Designing a poker tournament blinds schedule
After choosing a poker tournament structure, setting up the blinds schedule is the most meaningful decision a would-be tournament director has to make. The blinds schedule is one of many factors that will determine how long the tournament lasts. It can also affect the luck/skill balance required to be crowned the tournament’s champion.
If you’ve never played a poker tournament before, you might be wondering what a blinds schedule even is. When a poker tournament begins, the tournament director starts a clock. At a regularly scheduled interval, the value of the blinds go up. That’s all there is to it. The purpose of this is to make it necessary to actually win pots fairly regularly to stay in the game. Otherwise, a tournament could go on for an eternity with players trading chips back and forth, winning enough to cover the blinds, but never enough to bust each other out. Escalating the blinds as the night goes on forces a confrontation eventually, when a player simply cannot afford to bide their time any longer.
In this post, we’ll discuss a few simple methods for making a basic blinds schedule. For something that’s so critical to a tournament’s success, it doesn’t have to be complicated!
More of an art than a science
The first key point to remember when creating a blinds schedule is that every group of players is different. What works well for one group may not work for another. If you host an aggressive group of players, the tournament will go much faster than it would for a more laid-back group that plays very tightly. How long players take to act on their hands will also influence the speed of the tournament. Once you have your first blinds schedule created, you can use your experience from your first tournament to make adjustments for your second time hosting.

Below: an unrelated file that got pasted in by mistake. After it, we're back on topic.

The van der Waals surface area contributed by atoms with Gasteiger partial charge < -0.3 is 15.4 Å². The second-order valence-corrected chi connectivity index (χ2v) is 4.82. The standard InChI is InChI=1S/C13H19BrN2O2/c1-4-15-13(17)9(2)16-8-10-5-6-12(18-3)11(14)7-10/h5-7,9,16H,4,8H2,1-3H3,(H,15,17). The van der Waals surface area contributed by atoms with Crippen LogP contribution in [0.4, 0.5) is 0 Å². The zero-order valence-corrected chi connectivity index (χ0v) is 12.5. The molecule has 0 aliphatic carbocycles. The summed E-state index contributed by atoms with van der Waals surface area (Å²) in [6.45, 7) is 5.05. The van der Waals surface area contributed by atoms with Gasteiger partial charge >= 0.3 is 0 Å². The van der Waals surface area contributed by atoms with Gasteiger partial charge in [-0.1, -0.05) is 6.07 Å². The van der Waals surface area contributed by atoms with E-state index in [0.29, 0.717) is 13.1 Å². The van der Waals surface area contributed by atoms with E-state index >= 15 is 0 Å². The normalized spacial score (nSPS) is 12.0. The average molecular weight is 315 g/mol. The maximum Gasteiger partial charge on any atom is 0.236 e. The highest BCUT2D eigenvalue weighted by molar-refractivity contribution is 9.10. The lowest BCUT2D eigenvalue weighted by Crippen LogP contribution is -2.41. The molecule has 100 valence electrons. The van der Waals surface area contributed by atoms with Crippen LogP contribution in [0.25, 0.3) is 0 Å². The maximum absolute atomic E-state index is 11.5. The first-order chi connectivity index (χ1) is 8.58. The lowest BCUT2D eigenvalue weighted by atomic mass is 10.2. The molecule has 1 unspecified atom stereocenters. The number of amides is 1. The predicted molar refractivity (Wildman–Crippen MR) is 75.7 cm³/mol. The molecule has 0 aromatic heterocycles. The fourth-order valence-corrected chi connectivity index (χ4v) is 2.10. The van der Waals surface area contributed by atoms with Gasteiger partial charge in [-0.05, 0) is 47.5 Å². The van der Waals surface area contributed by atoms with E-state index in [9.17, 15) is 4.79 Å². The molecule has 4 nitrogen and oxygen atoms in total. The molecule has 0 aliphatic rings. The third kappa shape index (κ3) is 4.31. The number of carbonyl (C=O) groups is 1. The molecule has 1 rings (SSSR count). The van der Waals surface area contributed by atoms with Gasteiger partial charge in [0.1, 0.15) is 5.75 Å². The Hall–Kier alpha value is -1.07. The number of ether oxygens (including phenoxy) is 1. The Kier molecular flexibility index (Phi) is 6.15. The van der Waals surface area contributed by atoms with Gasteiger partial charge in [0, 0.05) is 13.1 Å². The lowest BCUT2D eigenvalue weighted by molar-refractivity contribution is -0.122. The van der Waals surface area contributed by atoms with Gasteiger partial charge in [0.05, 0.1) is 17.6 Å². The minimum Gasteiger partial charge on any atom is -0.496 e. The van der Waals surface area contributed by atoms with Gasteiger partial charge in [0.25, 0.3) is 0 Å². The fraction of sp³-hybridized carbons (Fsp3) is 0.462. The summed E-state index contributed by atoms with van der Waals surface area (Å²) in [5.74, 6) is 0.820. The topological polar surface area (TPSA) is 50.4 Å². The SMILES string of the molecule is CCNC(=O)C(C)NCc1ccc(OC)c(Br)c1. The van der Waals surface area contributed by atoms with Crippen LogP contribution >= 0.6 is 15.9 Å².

Another thing to keep in mind is that, though poker is a game of skill, it is still based on a randomness generator in the form of a deck of cards. No amount of adjustment will ever be able to totally account for the plain variance that the cards will produce. If the cards feel like causing a bunch of big-money pots that become bad-beat stories, you’re going to have a quick tournament. If everyone is card dead, the tournament is going to drag. That is something nobody has control over, so don’t sweat it.
The first and the last blind
The first step to designing a blinds schedule is to calculate the first blind level and the projected last blind level. This ending level is when the tournament should theoretically end. Remember, though, you cannot guarantee when a tournament is going to end. This is just for planning purposes.
For the sake of simplicity, it’s easiest to set the blinds by taking into account only the big blind. The small blind is usually set at half the amount of the big blind.
The first blind level is easy to set. In most tournaments, the big blind will be 1–2% of the starting stack. The higher you set this level, the shorter the tournament will be. For example, in a T1000 tournament (a tournament where a player starts with 1,000 tournament chips), the first blind level will usually be T5-T10 (1%) or T10-T20 (2%).